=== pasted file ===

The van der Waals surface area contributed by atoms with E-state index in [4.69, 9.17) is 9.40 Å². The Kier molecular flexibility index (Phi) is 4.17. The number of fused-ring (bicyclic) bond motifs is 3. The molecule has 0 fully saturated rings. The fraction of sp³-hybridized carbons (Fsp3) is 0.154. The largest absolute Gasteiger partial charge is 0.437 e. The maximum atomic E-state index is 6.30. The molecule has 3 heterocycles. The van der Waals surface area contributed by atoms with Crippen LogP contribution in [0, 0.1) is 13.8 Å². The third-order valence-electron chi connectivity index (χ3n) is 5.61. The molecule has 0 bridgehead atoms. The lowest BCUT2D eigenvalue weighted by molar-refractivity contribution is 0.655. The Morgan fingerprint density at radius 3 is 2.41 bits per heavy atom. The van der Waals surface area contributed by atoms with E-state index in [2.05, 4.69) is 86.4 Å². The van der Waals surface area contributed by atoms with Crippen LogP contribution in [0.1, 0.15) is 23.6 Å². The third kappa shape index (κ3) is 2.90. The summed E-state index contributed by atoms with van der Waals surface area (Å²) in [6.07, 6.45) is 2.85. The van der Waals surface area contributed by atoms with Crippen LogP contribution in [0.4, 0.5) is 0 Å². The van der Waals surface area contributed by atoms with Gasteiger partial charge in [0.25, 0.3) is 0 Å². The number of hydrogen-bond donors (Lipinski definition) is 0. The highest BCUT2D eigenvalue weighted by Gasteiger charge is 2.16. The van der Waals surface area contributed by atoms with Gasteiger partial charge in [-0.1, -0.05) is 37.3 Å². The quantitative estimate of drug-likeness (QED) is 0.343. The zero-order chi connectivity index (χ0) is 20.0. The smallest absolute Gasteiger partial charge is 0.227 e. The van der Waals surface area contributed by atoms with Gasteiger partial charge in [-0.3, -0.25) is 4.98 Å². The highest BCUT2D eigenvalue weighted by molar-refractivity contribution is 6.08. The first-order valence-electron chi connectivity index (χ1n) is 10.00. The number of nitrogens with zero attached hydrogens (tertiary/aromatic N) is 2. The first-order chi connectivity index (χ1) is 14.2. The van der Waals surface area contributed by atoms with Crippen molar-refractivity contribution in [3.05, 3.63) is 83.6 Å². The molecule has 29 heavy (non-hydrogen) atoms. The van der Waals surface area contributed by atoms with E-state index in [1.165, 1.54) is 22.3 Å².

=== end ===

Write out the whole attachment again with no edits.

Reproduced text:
The van der Waals surface area contributed by atoms with E-state index in [4.69, 9.17) is 9.40 Å². The Kier molecular flexibility index (Phi) is 4.17. The number of fused-ring (bicyclic) bond motifs is 3. The molecule has 0 fully saturated rings. The fraction of sp³-hybridized carbons (Fsp3) is 0.154. The largest absolute Gasteiger partial charge is 0.437 e. The maximum atomic E-state index is 6.30. The molecule has 3 heterocycles. The van der Waals surface area contributed by atoms with Crippen LogP contribution in [0, 0.1) is 13.8 Å². The third-order valence-electron chi connectivity index (χ3n) is 5.61. The molecule has 0 bridgehead atoms. The lowest BCUT2D eigenvalue weighted by molar-refractivity contribution is 0.655. The Morgan fingerprint density at radius 3 is 2.41 bits per heavy atom. The van der Waals surface area contributed by atoms with E-state index in [2.05, 4.69) is 86.4 Å². The van der Waals surface area contributed by atoms with Crippen LogP contribution in [0.1, 0.15) is 23.6 Å². The third kappa shape index (κ3) is 2.90. The summed E-state index contributed by atoms with van der Waals surface area (Å²) in [6.07, 6.45) is 2.85. The van der Waals surface area contributed by atoms with Crippen LogP contribution in [0.4, 0.5) is 0 Å². The van der Waals surface area contributed by atoms with Gasteiger partial charge in [0.25, 0.3) is 0 Å². The number of hydrogen-bond donors (Lipinski definition) is 0. The highest BCUT2D eigenvalue weighted by Gasteiger charge is 2.16. The van der Waals surface area contributed by atoms with Gasteiger partial charge in [-0.1, -0.05) is 37.3 Å². The quantitative estimate of drug-likeness (QED) is 0.343. The zero-order chi connectivity index (χ0) is 20.0. The smallest absolute Gasteiger partial charge is 0.227 e. The van der Waals surface area contributed by atoms with Gasteiger partial charge in [-0.3, -0.25) is 4.98 Å². The highest BCUT2D eigenvalue weighted by molar-refractivity contribution is 6.08. The first-order valence-electron chi connectivity index (χ1n) is 10.00. The number of nitrogens with zero attached hydrogens (tertiary/aromatic N) is 2. The first-order chi connectivity index (χ1) is 14.2. The van der Waals surface area contributed by atoms with Crippen molar-refractivity contribution in [3.05, 3.63) is 83.6 Å². The molecule has 29 heavy (non-hydrogen) atoms. The van der Waals surface area contributed by atoms with E-state index in [1.165, 1.54) is 22.3 Å².